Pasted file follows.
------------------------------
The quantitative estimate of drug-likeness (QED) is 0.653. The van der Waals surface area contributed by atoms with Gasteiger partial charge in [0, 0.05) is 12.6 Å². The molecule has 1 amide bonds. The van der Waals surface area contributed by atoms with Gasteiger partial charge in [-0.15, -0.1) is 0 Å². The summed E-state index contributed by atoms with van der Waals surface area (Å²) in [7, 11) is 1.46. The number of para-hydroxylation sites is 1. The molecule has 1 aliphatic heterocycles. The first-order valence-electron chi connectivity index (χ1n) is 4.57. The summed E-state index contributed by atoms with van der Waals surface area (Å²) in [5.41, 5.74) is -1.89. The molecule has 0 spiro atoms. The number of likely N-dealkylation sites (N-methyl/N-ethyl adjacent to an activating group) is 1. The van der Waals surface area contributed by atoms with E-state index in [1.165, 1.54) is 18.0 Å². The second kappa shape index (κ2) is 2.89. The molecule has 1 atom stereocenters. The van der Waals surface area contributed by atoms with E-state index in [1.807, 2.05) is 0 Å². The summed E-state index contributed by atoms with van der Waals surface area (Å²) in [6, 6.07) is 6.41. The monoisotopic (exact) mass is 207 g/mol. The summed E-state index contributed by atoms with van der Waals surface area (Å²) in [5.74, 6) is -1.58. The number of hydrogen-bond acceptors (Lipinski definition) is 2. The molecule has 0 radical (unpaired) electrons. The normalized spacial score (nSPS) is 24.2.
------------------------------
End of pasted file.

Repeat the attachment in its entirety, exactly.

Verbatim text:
The quantitative estimate of drug-likeness (QED) is 0.653. The van der Waals surface area contributed by atoms with Gasteiger partial charge in [0, 0.05) is 12.6 Å². The molecule has 1 amide bonds. The van der Waals surface area contributed by atoms with Gasteiger partial charge in [-0.15, -0.1) is 0 Å². The summed E-state index contributed by atoms with van der Waals surface area (Å²) in [7, 11) is 1.46. The number of para-hydroxylation sites is 1. The molecule has 1 aliphatic heterocycles. The first-order valence-electron chi connectivity index (χ1n) is 4.57. The summed E-state index contributed by atoms with van der Waals surface area (Å²) in [5.41, 5.74) is -1.89. The molecule has 0 spiro atoms. The number of likely N-dealkylation sites (N-methyl/N-ethyl adjacent to an activating group) is 1. The van der Waals surface area contributed by atoms with E-state index in [1.165, 1.54) is 18.0 Å². The second kappa shape index (κ2) is 2.89. The molecule has 1 atom stereocenters. The van der Waals surface area contributed by atoms with E-state index in [1.807, 2.05) is 0 Å². The summed E-state index contributed by atoms with van der Waals surface area (Å²) in [6, 6.07) is 6.41. The monoisotopic (exact) mass is 207 g/mol. The summed E-state index contributed by atoms with van der Waals surface area (Å²) in [5.74, 6) is -1.58. The number of hydrogen-bond acceptors (Lipinski definition) is 2. The molecule has 0 radical (unpaired) electrons. The normalized spacial score (nSPS) is 24.2.